The shop is very small, with a little sitting-room behind,
and several bedrooms above. When I entered the shop during my
visit to Agen, I found a customer sitting before a looking-glass,
wrapped in a sheet, the lower part of his face covered with
lather, and a young fellow shaving his beard.

Jasmin's little saloon was not merely a shaving and a curling
shop. Eventually it became known as the sanctuary of the Muses.
It was visited by some of the most distinguished people in
France, and became celebrated throughout Europe. But this part
of the work is reserved for future chapters.

Footnotes to Chapter III.

[1] Magasin des Enfants.

[2] Mes Nouveaux Souvenirs.

[3] In England, some barbers, and barber's sons,
have eventually occupied the highest positions. Arkwright,
the founder of the cotton manufacture, was originally a barber.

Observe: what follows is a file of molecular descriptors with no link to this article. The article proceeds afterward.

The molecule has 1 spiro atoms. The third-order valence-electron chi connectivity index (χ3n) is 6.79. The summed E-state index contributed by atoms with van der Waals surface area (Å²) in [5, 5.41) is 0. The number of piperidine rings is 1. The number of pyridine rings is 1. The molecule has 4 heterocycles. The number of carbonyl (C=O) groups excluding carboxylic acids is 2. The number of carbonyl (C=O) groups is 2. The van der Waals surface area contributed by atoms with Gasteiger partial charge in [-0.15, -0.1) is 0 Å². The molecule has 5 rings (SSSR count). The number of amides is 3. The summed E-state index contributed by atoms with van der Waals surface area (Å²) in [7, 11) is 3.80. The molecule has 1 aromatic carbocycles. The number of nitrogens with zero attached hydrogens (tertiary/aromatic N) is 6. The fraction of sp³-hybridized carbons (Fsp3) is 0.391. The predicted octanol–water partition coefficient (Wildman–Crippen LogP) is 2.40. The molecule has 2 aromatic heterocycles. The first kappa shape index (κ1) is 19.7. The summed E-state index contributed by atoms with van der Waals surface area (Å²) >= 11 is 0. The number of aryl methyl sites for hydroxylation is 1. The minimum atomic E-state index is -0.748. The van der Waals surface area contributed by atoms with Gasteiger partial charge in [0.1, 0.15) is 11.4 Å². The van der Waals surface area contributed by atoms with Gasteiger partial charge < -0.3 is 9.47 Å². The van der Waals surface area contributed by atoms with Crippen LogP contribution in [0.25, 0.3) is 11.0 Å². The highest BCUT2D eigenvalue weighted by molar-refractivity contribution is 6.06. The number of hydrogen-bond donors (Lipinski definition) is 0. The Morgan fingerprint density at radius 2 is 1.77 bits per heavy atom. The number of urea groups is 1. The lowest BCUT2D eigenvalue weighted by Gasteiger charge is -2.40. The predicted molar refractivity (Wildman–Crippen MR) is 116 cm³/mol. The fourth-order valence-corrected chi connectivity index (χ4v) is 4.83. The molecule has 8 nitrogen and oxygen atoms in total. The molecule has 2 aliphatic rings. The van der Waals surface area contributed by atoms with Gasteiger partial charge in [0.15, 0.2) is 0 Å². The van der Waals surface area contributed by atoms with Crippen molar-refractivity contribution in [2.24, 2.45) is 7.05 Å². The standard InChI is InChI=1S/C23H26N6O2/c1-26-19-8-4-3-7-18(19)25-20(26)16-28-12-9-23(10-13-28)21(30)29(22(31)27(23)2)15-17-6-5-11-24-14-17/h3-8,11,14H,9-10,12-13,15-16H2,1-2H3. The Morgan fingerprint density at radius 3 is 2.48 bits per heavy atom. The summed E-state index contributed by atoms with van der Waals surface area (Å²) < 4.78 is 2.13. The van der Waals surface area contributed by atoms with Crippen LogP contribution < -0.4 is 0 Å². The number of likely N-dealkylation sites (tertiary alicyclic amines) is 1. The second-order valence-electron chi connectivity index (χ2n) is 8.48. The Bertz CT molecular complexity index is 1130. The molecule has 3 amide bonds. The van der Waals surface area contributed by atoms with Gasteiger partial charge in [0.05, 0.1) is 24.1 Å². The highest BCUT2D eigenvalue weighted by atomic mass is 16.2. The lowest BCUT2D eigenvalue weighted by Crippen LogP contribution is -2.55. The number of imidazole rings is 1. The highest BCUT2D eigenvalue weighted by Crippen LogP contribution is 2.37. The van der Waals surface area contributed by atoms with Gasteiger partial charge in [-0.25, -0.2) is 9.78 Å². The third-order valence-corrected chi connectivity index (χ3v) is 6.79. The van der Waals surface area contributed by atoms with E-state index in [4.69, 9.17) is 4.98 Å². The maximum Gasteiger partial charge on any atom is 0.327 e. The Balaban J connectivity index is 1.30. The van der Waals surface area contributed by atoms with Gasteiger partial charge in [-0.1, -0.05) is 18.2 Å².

Tenterden, Lord Chief Justice, was a barber's son, intended for
a chorister in Canterbury Cathedral. Sugden, afterwards Lord
Chancellor, was opposed by a noble lord while engaged in a
parliamentary contest. Replying to the allegation that he was
only the son of a country barber, Sugden said: "His Lordship has
told you that I am nothing but the son of a country barber;
but he has not told you all, for I have been a barber myself,
and worked in my father's shop,--and all I wish to say about that

is, that had his Lordship been born the son of a country barber,
he would have been a barber still!"

Essai d'orthographe gasconne d'apres les langues Romane et d'Oc,
et collation de la traduction litterale. Par Boyer d'Agen.
1889. Quatre volumes.



Jasmin was now a bright, vivid, and handsome fellow, a favourite
with men, women, and children. Of course, an attractive young
man, with a pleasant, comfortable home, could not long remain
single. At length love came to beautify his existence. "It was
for her sake," he says, "that I first tried to make verses in
the sweet patois which she spoke so well; verses in which I
asked her, in rather lofty phrases, to be my guardian angel for

Mariette[1] was a pretty dark-eyed girl. She was an old
companion of Jasmin's, and as they began to know each other
better, the acquaintance gradually grew into affection,
and finally into mutual love. She was of his own class of life,